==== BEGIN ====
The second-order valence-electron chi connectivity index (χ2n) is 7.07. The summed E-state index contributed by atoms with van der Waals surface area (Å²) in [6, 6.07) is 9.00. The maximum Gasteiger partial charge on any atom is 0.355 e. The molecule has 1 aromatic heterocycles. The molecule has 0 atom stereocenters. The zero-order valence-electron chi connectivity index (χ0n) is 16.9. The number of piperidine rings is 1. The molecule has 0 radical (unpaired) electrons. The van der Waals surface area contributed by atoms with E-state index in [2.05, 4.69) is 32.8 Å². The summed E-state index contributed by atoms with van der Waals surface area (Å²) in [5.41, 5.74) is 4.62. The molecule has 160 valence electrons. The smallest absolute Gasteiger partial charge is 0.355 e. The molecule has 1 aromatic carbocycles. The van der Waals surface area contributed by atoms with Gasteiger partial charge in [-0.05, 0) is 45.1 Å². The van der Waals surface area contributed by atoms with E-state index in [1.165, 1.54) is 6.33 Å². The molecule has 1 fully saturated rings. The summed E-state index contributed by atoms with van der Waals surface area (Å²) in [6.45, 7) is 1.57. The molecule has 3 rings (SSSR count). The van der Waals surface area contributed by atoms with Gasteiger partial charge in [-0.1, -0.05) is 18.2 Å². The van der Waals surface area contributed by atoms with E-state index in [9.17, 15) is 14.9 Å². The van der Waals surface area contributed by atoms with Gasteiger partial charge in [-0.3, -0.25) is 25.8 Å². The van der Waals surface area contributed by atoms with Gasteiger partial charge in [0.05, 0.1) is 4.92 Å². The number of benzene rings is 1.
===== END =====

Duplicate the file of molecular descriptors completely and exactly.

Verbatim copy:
The second-order valence-electron chi connectivity index (χ2n) is 7.07. The summed E-state index contributed by atoms with van der Waals surface area (Å²) in [6, 6.07) is 9.00. The maximum Gasteiger partial charge on any atom is 0.355 e. The molecule has 1 aromatic heterocycles. The molecule has 0 atom stereocenters. The zero-order valence-electron chi connectivity index (χ0n) is 16.9. The number of piperidine rings is 1. The molecule has 0 radical (unpaired) electrons. The van der Waals surface area contributed by atoms with E-state index in [2.05, 4.69) is 32.8 Å². The summed E-state index contributed by atoms with van der Waals surface area (Å²) in [5.41, 5.74) is 4.62. The molecule has 160 valence electrons. The smallest absolute Gasteiger partial charge is 0.355 e. The molecule has 1 aromatic carbocycles. The van der Waals surface area contributed by atoms with Gasteiger partial charge in [-0.05, 0) is 45.1 Å². The van der Waals surface area contributed by atoms with E-state index in [1.165, 1.54) is 6.33 Å². The molecule has 1 fully saturated rings. The summed E-state index contributed by atoms with van der Waals surface area (Å²) in [6.45, 7) is 1.57. The molecule has 3 rings (SSSR count). The van der Waals surface area contributed by atoms with Gasteiger partial charge in [-0.1, -0.05) is 18.2 Å². The van der Waals surface area contributed by atoms with E-state index in [9.17, 15) is 14.9 Å². The van der Waals surface area contributed by atoms with Gasteiger partial charge in [-0.3, -0.25) is 25.8 Å². The van der Waals surface area contributed by atoms with Gasteiger partial charge in [0.05, 0.1) is 4.92 Å². The number of benzene rings is 1.